Under "Source Selection" on the left side bar, select "File"
and choose one of your HEVC files. *NOTE - Any files recorded with the following video settings utilize the HEVC codec:
Confirm that the file has been imported
|Video Resolution||Frame Rate (NTSC)||Frame Rate (PAL)|
|4K||60 fps||50 fps|
|4K (4:3)||30, 24 fps||25, 24 fps|
|2.7K||120 fps||100 fps|
|2.7K (4:3)||60 fps||50 fps|
|1080p||240 fps||200 fps|
successfully by looking for the filename next to "Source". This is shown between the "Open Source" button and "Title" field.Set the export location
under the "Destination" field (in screenshot above). It may help to create a separate folder
so you know which videos are HEVC and which videos aren't.
Under "Output Settings", select your file format
under the "Container" field. You can hover over "Web Optimized" and "iPod 5G Support" to see how they would effect your conversion.
There are two ways to go about converting your footage:
- Check out the Presets section on the right side panel and select from the list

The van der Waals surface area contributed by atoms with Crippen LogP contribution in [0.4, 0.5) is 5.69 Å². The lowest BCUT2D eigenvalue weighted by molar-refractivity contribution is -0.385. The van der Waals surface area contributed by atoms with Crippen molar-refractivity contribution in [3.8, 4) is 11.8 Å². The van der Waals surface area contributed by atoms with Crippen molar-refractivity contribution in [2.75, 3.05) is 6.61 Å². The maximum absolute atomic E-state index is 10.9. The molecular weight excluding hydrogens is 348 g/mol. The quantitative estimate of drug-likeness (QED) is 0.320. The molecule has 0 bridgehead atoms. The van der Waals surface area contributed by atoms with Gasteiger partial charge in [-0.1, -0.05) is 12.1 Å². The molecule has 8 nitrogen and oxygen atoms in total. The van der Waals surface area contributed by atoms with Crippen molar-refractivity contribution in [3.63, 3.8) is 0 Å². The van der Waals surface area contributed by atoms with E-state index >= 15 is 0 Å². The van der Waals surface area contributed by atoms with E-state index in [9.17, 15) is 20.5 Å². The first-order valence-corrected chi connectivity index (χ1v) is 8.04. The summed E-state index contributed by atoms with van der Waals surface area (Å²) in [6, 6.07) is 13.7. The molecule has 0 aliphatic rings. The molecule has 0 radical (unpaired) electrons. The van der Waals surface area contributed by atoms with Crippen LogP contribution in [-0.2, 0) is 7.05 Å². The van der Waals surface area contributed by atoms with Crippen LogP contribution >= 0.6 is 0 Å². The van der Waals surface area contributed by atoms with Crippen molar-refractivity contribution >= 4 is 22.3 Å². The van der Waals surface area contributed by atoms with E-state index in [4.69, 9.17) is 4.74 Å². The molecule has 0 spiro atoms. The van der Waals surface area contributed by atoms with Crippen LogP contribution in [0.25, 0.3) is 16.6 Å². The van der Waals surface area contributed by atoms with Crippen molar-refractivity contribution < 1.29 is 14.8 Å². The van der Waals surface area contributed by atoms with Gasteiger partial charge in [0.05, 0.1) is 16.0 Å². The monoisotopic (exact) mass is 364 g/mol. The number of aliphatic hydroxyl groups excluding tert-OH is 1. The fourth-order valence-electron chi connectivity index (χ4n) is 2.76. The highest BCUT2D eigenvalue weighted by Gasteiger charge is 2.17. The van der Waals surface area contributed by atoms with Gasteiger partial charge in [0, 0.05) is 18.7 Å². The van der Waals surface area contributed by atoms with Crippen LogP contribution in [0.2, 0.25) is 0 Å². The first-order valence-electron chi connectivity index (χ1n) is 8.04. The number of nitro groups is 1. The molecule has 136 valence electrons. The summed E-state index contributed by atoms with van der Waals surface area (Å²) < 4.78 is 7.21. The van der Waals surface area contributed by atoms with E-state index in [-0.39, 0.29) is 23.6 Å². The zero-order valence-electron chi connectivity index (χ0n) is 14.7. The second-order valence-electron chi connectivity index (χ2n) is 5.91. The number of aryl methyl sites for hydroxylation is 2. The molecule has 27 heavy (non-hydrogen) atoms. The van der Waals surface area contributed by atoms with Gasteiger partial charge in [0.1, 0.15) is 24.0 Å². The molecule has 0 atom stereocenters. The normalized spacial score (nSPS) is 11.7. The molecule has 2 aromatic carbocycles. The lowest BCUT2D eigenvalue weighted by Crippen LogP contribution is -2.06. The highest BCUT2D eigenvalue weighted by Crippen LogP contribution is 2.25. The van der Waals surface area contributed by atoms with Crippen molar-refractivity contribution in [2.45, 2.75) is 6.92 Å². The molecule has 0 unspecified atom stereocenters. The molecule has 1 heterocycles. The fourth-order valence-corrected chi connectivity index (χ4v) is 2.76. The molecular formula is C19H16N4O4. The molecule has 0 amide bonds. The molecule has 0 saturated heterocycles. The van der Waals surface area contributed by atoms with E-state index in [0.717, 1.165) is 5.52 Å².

- Manually create your own output by going through each tab below the "Output Settings" section. Before looking through our suggestions below, make sure you select the "Normal" preset under the "Legacy" section(screenshot above).
- IMPORTANT - (Video tab)Video Codec: H.264(x264)
- (Video tab)Framerate: Always choose "Same as source" with a Constant Framerate
- (Video tab)Quality: Constant Quality between 20-24(1080) and 22-28 RF(2.7k/4k) PLEASE NOTE: Lower RF numbers result in higher quality exports
- (Video tab)Encoder Preset: Either Faster, Fast or Medium depending on your computer's hardware. Higher end computers can try the Medium preset, but older hardware should lean towards the faster option
- (Picture tab)Resolution: Use the source resolution unless you'd like to tune it down
- (Picture tab)Cropping: Automatic
Once you're ready, click "Start Encode" and wait for it to finish. You can track the progress of the export at the bottom of Handbrake window. You should see something similar to the image below:
Display size and viewing distance
Imperfections tend to be more noticeable at larger display sizes and closer viewing distances. This is especially true for lower resolution videos (less than 720p), which are typically scaled or “blown up” to fill your display, magnifying even minor imperfections in quality.
You may wish to slightly increase quality for viewing on larger displays (50 inches / 125 cm diagonal or greater), or where viewing from closer than average distances. Reduced quality may be acceptable for viewing on smaller screens or where storage space is limited, e.g. mobile devices.
*** When converting your HEVC codec video into a H.264 file, you may no longer have any GPS data to display.***